Slutske, W. S., Caspi, A., Moffitt, T. E., & Poulton, R. (2005). Personality and Problem Gambling: A Prospective Study of a Birth Cohort of Young Adults.Archives of General Psychiatry, 62: 769-775.
This study compared the personality traits of problem gamblers with individuals with alcohol or other drug addictions. Researchers performed personality assessments on about 1,000 18-year-olds from New Zealand and focused on results from those who had been diagnosed with gambling addiction and three types of substance abuse disorders. After cross-referencing with 10 basic personality variants, they found that the personality profiles for the gamblers and addicts were very similar.
The findings may help explain the relationship between problem gambling and other addictive disorders, as well as providing clues for the development of better treatments for these problems.
Available at archpsyc.ama-assn.org/cgi/content/abstract/62/7/769.
Levens, S., Dyer, A. M., Zubritsky, C., Knott, K., & Oslin, D. W. (2005). Gambling Among Older, Primary-Care Patients. American Journal of Geriatric Psychiatry, 13: 69-76.
This study reported that some older Americans may be at-risk gamblers who are prone to betting more money than they can afford. Of the 843 people aged 65 or older that were interviewed, 70 percent had been involved in at least one gambling activity within the previous year. Eleven percent could be classified as at-risk gamblers. Women were also found to be just as likely as men to be gamblers and to show signs of gambling problems.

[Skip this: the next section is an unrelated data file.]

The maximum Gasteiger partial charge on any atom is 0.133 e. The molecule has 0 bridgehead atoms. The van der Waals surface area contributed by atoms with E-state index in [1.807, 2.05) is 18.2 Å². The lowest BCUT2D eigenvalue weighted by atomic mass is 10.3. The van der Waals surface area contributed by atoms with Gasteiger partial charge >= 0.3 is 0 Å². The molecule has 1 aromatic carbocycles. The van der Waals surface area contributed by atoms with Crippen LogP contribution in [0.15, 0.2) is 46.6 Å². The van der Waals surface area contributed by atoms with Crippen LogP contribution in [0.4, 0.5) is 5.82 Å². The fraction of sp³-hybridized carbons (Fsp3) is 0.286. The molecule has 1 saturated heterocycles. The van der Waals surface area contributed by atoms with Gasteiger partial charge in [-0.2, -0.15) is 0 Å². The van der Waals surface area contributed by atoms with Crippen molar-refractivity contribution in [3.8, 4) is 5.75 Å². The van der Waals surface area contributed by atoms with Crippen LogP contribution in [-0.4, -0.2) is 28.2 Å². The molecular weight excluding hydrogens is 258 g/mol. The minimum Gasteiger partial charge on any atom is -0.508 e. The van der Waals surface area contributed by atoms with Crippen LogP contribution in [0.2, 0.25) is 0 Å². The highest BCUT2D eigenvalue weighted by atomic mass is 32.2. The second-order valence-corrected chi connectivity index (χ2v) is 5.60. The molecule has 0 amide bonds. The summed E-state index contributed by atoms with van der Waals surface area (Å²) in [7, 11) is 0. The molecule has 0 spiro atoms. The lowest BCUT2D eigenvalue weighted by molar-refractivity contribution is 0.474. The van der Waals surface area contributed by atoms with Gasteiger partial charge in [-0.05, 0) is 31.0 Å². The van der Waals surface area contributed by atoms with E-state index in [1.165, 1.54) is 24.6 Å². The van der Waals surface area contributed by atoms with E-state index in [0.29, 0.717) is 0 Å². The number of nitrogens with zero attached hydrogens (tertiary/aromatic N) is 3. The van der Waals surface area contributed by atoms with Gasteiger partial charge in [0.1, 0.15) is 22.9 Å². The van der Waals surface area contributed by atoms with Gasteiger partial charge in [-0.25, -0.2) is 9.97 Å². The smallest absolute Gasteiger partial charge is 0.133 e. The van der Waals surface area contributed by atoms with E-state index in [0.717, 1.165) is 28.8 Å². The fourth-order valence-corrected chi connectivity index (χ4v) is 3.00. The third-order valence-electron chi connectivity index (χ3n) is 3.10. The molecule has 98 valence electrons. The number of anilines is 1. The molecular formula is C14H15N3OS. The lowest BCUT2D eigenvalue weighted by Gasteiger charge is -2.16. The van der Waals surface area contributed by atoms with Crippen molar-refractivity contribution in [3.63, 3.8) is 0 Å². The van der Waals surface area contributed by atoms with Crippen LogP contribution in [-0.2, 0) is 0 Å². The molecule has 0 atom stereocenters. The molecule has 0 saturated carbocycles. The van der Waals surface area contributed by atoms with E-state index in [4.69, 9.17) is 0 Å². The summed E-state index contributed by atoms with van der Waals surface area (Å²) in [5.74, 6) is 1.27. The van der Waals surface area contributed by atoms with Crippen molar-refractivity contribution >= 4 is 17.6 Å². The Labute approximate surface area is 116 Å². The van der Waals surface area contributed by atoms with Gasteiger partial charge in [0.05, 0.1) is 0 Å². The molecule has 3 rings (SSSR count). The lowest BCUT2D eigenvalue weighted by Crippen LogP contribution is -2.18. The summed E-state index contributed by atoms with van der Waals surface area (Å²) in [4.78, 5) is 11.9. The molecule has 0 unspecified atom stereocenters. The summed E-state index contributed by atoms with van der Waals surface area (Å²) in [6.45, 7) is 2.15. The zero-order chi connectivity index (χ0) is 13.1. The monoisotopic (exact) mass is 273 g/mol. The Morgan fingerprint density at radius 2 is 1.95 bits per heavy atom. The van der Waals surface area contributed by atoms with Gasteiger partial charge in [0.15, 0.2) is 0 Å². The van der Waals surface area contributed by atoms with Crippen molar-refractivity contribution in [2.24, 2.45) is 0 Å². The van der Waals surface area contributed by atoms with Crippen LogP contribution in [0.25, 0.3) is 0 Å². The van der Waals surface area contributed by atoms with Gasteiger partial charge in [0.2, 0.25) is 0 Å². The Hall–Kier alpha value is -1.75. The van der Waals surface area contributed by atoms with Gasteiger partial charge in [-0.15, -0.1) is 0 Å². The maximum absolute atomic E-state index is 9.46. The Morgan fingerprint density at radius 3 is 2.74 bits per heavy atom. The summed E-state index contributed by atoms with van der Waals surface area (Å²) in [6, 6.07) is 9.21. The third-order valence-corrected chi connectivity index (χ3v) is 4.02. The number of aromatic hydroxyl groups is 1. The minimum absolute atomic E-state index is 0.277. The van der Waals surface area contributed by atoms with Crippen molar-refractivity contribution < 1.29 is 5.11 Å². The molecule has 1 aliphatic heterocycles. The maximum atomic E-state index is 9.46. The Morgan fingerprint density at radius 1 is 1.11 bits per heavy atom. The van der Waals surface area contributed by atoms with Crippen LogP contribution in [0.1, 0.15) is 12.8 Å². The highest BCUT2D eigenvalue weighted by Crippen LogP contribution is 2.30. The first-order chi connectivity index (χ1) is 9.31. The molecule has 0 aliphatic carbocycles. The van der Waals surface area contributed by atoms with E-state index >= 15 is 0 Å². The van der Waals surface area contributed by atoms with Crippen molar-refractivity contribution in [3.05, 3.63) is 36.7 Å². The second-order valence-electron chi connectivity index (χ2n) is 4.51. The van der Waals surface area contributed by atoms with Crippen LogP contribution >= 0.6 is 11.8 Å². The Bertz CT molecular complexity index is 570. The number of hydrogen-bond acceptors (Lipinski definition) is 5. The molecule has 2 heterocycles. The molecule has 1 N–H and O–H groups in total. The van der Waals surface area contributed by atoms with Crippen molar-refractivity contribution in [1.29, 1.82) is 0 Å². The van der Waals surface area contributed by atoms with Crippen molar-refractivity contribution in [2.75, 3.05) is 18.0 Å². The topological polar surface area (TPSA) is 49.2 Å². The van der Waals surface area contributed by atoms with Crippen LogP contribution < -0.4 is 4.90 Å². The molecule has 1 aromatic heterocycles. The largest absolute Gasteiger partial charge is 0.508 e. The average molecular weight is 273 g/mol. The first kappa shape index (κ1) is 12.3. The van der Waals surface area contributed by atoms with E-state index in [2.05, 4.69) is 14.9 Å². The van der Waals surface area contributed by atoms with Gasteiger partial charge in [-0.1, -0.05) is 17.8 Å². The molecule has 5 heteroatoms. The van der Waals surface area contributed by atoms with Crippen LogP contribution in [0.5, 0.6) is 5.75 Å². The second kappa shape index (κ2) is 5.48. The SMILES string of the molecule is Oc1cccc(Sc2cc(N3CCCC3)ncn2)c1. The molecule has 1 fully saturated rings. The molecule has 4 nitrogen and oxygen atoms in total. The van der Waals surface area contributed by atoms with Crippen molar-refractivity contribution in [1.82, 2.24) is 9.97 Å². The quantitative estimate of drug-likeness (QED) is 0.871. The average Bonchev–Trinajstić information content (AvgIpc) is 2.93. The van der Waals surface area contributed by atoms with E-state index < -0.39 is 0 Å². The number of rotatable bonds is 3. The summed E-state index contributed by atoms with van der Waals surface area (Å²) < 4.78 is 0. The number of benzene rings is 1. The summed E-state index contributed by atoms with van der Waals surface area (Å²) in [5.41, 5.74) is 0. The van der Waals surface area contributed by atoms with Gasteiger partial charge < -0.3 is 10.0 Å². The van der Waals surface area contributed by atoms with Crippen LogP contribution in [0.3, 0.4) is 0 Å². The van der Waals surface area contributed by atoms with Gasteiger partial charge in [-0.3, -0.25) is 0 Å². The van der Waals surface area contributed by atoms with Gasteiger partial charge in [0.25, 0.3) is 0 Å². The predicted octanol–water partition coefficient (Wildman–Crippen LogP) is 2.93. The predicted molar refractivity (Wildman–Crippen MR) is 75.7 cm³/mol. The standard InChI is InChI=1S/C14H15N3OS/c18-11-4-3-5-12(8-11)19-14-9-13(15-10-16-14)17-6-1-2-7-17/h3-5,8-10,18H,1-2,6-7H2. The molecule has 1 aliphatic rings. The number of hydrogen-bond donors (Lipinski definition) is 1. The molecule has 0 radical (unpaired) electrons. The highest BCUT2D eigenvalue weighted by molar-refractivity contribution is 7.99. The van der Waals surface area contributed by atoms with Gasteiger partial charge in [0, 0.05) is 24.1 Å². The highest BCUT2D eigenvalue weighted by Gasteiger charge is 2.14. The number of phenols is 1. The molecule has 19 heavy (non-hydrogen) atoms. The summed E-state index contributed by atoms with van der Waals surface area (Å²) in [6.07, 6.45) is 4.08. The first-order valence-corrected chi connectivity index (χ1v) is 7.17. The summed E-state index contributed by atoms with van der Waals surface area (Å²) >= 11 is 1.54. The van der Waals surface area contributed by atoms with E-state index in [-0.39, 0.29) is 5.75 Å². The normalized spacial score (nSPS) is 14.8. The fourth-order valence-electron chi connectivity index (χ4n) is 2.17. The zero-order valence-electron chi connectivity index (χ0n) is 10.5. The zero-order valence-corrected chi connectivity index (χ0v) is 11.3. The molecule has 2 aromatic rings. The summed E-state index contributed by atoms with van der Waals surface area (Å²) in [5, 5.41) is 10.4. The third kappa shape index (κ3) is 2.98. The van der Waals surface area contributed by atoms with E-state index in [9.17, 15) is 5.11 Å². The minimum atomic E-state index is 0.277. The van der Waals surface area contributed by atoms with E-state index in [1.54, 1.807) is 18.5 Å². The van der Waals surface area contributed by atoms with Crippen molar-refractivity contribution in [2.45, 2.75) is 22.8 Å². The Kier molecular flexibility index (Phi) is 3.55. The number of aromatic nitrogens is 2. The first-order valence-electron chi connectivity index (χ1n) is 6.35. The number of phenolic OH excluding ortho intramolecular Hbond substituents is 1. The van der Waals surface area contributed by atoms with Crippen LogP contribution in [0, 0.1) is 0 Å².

Available at ajgp.psychiatryonline.org/cgi/content/full/13/1/69.
Skolnik, S. (2004). Deck Stacked Against Asians; Casinos Play Off Gambling-Intensive Culture. Seattle Post-Intelligencer.
This article explores the relationship between Asian culture and compulsive gambling. While alcohol or drug use may be frowned upon in the Asian community, in many parts of Asia, gambling is a deeply ingrained social activity. This acceptance is especially strong in recent immigrants. Casinos are aware of their market and employ several devices to attract Asian customers, including bilingual employees, Asian-themed holiday celebrations, Asian popular musical acts, Asian restaurants, and free bus services from popular Asian ethnic enclaves.
For the full article, click here.
Zander, D. B. (1996). A Report on the Effects of Problem Gambling on Southeast Asian Families and Their Adjustments to Life in Minnesota: Report and Recommendations.
This exploratory field study by the Council on Asian-Pacific Minnesotans found that the problem of compulsive gambling is affecting significant numbers of families and children. The report discusses the ways treatment needs to be implemented in a more culturally sensitive way. It concludes with a set of recommendations that would strengthen the work of the Mutual Assistance Associations in coping with the identified compulsive gambling problems at a community level. These include:
- Funding bilingual preventative education materials such as brochures and videos in Southeast Asian languages
- Making funds available for training bilingual and culturally sensitive staff to take compulsive gambling in-service training
- Funding key Southeast Asian organizations to run prevention and intervention programs
Available at the Los Angeles office NAPAFASA resource library.